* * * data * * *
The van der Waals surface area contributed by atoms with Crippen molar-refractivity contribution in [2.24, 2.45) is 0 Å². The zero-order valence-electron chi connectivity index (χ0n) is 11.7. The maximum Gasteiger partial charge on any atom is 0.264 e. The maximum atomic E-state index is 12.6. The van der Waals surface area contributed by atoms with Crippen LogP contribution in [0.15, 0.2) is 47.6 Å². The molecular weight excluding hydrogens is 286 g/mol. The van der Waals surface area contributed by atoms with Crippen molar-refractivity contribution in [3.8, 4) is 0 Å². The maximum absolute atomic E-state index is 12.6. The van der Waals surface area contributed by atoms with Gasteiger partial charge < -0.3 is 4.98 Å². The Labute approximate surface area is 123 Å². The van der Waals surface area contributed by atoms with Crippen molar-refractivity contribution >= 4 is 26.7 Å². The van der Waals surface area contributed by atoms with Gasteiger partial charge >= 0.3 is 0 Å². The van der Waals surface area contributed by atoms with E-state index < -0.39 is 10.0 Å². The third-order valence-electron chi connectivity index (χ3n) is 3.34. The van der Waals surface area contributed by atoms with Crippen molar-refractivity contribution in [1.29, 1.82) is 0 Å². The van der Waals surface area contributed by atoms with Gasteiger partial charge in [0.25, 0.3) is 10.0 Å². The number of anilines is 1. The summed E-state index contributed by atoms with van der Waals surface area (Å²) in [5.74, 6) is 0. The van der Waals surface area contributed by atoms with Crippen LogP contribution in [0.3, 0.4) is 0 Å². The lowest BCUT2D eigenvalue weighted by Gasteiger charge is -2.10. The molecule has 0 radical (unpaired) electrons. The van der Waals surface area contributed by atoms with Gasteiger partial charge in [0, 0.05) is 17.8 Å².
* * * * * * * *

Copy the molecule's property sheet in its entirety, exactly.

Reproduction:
The van der Waals surface area contributed by atoms with Crippen molar-refractivity contribution in [2.24, 2.45) is 0 Å². The zero-order valence-electron chi connectivity index (χ0n) is 11.7. The maximum Gasteiger partial charge on any atom is 0.264 e. The maximum atomic E-state index is 12.6. The van der Waals surface area contributed by atoms with Crippen LogP contribution in [0.15, 0.2) is 47.6 Å². The molecular weight excluding hydrogens is 286 g/mol. The van der Waals surface area contributed by atoms with Crippen molar-refractivity contribution in [3.8, 4) is 0 Å². The maximum absolute atomic E-state index is 12.6. The van der Waals surface area contributed by atoms with Gasteiger partial charge < -0.3 is 4.98 Å². The Labute approximate surface area is 123 Å². The van der Waals surface area contributed by atoms with Crippen molar-refractivity contribution >= 4 is 26.7 Å². The van der Waals surface area contributed by atoms with Gasteiger partial charge >= 0.3 is 0 Å². The van der Waals surface area contributed by atoms with E-state index < -0.39 is 10.0 Å². The third-order valence-electron chi connectivity index (χ3n) is 3.34. The van der Waals surface area contributed by atoms with Crippen molar-refractivity contribution in [1.29, 1.82) is 0 Å². The van der Waals surface area contributed by atoms with Gasteiger partial charge in [0.25, 0.3) is 10.0 Å². The number of anilines is 1. The summed E-state index contributed by atoms with van der Waals surface area (Å²) in [5.74, 6) is 0. The van der Waals surface area contributed by atoms with Crippen LogP contribution in [0.3, 0.4) is 0 Å². The lowest BCUT2D eigenvalue weighted by Gasteiger charge is -2.10. The molecule has 0 radical (unpaired) electrons. The van der Waals surface area contributed by atoms with Gasteiger partial charge in [0, 0.05) is 17.8 Å².